Blinding can also occur if the temperatures within the baghouse drop below the dew point. This can cause moisture to start condensing out of the flue gases which creates mud on the bags, interior walls and everywhere else.

“Leakage, which is the silent killer of production, uses up baghouse capacity. It can also lead to condensation inside the baghouse,” Sutton-Choate says.

“Mud cannot be removed by the cleaning system. It requires somebody to physically get inside the baghouse and scrape the mud off the bags.”

Bag Quality a key to prevent failure

Astec bags are made with a 14 ounce minimum felt, which provides a consistent density to prevent dust loading across the bag.

“The tighter the density range of the bag, the better,” Sutton-Choate says.

“This allows for more uniform density in the felt itself, which is going to result in more even loading along the length of the bag.”

Uniform loading across the bag is important because if there are areas along the felt that are not as thick, more air can get through the thinner areas which will lead to the bag wearing out faster.

Understanding the Significance of Hydrolysis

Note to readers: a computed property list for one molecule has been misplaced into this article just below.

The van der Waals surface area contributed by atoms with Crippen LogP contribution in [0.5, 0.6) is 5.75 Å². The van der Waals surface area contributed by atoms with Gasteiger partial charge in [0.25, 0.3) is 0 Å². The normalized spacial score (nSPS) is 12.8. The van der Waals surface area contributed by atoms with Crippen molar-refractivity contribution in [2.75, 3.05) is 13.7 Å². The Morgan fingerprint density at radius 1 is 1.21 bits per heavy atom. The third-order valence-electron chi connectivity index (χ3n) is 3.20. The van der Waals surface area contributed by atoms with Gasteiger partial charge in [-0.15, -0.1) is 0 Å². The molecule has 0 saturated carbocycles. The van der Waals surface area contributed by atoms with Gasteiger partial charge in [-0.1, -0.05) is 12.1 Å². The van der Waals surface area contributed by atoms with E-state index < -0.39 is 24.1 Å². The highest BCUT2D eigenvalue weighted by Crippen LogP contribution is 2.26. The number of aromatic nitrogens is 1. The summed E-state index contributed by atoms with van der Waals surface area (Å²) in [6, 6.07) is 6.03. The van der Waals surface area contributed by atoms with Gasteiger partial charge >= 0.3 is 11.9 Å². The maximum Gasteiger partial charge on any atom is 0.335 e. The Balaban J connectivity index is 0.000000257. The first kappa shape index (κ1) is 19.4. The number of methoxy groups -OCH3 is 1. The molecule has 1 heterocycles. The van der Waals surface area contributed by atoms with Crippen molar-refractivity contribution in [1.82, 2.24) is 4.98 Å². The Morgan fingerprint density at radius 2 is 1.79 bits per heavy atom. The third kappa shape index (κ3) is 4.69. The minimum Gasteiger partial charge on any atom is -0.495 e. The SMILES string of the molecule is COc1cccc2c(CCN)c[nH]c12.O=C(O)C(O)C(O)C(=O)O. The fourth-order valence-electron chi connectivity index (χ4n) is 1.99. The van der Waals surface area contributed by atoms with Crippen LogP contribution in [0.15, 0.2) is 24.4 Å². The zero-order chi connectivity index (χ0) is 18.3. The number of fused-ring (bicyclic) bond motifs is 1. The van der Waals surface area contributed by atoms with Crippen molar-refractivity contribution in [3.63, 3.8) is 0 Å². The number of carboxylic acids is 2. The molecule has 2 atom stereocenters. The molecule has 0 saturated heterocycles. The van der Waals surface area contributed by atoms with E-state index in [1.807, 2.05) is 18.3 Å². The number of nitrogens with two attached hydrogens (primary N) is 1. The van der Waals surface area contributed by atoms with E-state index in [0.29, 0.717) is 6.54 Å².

Another factor that leads to premature bag failure is hydrolysis or the weakening of the bags due to chemical breakdown.

Hydrolysis affects the ability of the bags to clean because it causes them to shrink significantly. This can lead to blinding as previously mentioned, even if the cleaning system is functioning properly.

Hydrolysis also causes bags to have weakened fibres, which may result in holes developing as the bags are more susceptible to abrasion by aggregate particles or cleaning at excessive pulse pressures.

The baghouse is prone to hydrolysis because the phenomenon is caused by exposure to moisture at elevated temperatures. This combination of moisture and heat is exactly what is produced during the aggregate drying process at an asphalt mixing plant.

For the last several years, Astec has been working to educate customers on what hydrolysis is and how they can minimise its effects.

“We minimise hydrolysis by offering solutions to control the maximum temperature of the air going into the baghouse because hydrolysis is so dependent on temperature,” Sutton-Choate says.

Astec recommends using the V-Pack temperature control system as one way to help mitigate hydrolysis.

The Astec V-pack system uses variable frequency drives to speed up and slow down the rotational speed of the drum in response to the temperature of the gases coming from the drum.

Through these drum speed changes, the system is able to effectively control baghouse temperature and maintain it at a level to reduce the incidence of bag hydrolysis.

“As a manufacturer, we are constantly working to improve the performance of our baghouses in order to achieve higher and higher collection efficiency,” Sutton-Choate says.

“Not only that, but we need to keep up with the ever-changing environmental standards around the world.”